In 75% of this sample of reviews it was ascertained that practitioners; failed to share information and to make safeguarding referrals, did not follow policies and procedures nor work together to safeguard the adult at risk.

The professional theme of practitioners ascertaining the lived experience of the adult, finding out what life is like for the adult at risk featured within 50% of SARs. It is important to note that it is ‘good practice’ that professionals actively seek the lived experience of the adult at risk in order to inform their assessments, planning and the support that can be offered to safeguard them. 

Bar Chart to show pictorially the professional themes in reviews for both Cambridgeshire and Peterborough

These recurring professional themes are similar to findings within recent research as referenced by Suzy Braye and Michael Preston-Shoot (2017), who looked at 27 SARs from 2015 to 2017 across the London borough and Hull Safeguarding Adult Board (2014) who examined the recommendations of 74 SARs undertaken by local authorities from 2003 to 2013.

What has changed since the SARs?

Looking at all of the completed recommendations in the SARS and the corresponding action plans as a whole, below illustrates how practice has changed and improved since the commission of the safeguarding adult reviews within this sample.

Task and Finish Groups

A number of different task and finish groups have been set up to focus on some of the findings within the SARs and these included groups on; Discharge and Planning and Pressure Ulcers.


The Multi-Agency Risk Management Tool (MARM) was developed and launched within workshops during 2019. This tool supports multi-agency meetings for complex cases and continued risk assessment to support the adult at risk.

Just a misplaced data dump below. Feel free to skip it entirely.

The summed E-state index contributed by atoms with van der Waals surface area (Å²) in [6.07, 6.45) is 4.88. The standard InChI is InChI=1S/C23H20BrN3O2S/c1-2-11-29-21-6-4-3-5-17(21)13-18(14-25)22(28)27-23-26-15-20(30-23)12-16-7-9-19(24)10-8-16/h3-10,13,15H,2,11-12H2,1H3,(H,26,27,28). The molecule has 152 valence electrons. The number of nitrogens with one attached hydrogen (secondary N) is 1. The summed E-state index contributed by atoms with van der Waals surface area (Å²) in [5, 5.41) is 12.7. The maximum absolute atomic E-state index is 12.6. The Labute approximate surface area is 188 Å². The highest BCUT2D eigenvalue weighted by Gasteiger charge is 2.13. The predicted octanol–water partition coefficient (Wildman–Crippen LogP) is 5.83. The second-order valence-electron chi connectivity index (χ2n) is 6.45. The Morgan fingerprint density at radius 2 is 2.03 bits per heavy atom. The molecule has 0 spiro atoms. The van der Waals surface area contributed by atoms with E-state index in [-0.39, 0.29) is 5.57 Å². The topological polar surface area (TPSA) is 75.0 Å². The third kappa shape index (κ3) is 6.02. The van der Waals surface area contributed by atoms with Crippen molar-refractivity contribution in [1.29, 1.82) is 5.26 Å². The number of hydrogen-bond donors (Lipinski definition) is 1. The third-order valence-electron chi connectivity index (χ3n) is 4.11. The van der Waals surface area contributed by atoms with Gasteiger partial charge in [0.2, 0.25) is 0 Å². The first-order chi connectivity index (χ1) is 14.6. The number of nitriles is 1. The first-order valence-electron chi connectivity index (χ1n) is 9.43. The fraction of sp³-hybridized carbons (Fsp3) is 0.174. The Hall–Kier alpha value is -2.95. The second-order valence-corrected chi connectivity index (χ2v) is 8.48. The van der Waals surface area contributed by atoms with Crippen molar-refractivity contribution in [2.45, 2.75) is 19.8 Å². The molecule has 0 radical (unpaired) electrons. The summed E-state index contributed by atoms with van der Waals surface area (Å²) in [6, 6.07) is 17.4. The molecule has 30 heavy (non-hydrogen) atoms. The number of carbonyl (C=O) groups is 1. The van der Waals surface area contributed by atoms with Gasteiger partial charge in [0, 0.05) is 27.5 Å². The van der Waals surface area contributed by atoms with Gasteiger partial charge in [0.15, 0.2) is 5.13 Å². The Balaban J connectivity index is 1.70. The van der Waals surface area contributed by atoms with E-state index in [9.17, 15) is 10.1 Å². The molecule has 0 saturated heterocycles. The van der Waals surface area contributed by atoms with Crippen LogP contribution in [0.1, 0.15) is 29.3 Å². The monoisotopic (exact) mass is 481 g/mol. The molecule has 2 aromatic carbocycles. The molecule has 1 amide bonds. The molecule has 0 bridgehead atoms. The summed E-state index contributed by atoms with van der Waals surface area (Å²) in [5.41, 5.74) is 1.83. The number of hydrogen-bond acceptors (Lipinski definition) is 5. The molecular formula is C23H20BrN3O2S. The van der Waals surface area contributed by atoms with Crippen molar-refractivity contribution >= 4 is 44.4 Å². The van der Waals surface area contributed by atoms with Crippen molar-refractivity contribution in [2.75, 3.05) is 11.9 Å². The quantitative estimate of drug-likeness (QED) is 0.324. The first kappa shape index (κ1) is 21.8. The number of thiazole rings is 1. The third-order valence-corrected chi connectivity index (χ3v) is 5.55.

As a result of the SARs and number of multi-agency policies and procedures have either been reviewed or developed and are situated on the safeguarding adult partnership board’s website.

Single Agency

Within the action plans were a number of actions undertaken by single agencies as a result of the SAR and recommendations. These were varied and included areas such as developing leaflets, sharing discharge plans with patient, carers and families and implementing daily meetings

Multi-Agency Training

Since the reviews, the safeguarding partnership board has integrated a multi-agency training programme that offers both children and adult safeguarding training to statutory and voluntary agencies.

Workshops, face to face and now virtually, have been cascaded since 2019 where the lessons learned from national and local SARs are highlighted and discussed.

Workshops on the ‘lived experience of the adult’ took place during 2019 which were well attended and received. Practitioner guidance on the lived experience of the adult was launched during August 2019 within the latest virtual learning lessons workshops.

For two of the SARs within this sample practitioner briefings were written to share with professionals the themes within the SAR and how to improve safeguarding practice. The briefings are used to support single and multi-agency training.

A number of training slides, resources and SWAYs are available for practitioners on the board’s website.

Further Information

Adult Safeguarding Partnership Board Website –

Multi-Agency Safeguarding Training –

Safeguarding Adult Reviews –

Leaflets, Resource Pack –

Multi-Agency Policies and Procedures –

MARM Guidance –

Lived Experience of the Adult Guidance –


Braye, S., and Preston-Shoot, M., 2017 .Learning from SARs: a report for the London Safeguarding Adults Board: London

Care Act 2014. London: HMSO

Hull Safeguarding Adult Board., 2014: A decade of serious case reviews: Hull: Hull Safeguarding Adult Board

September 2020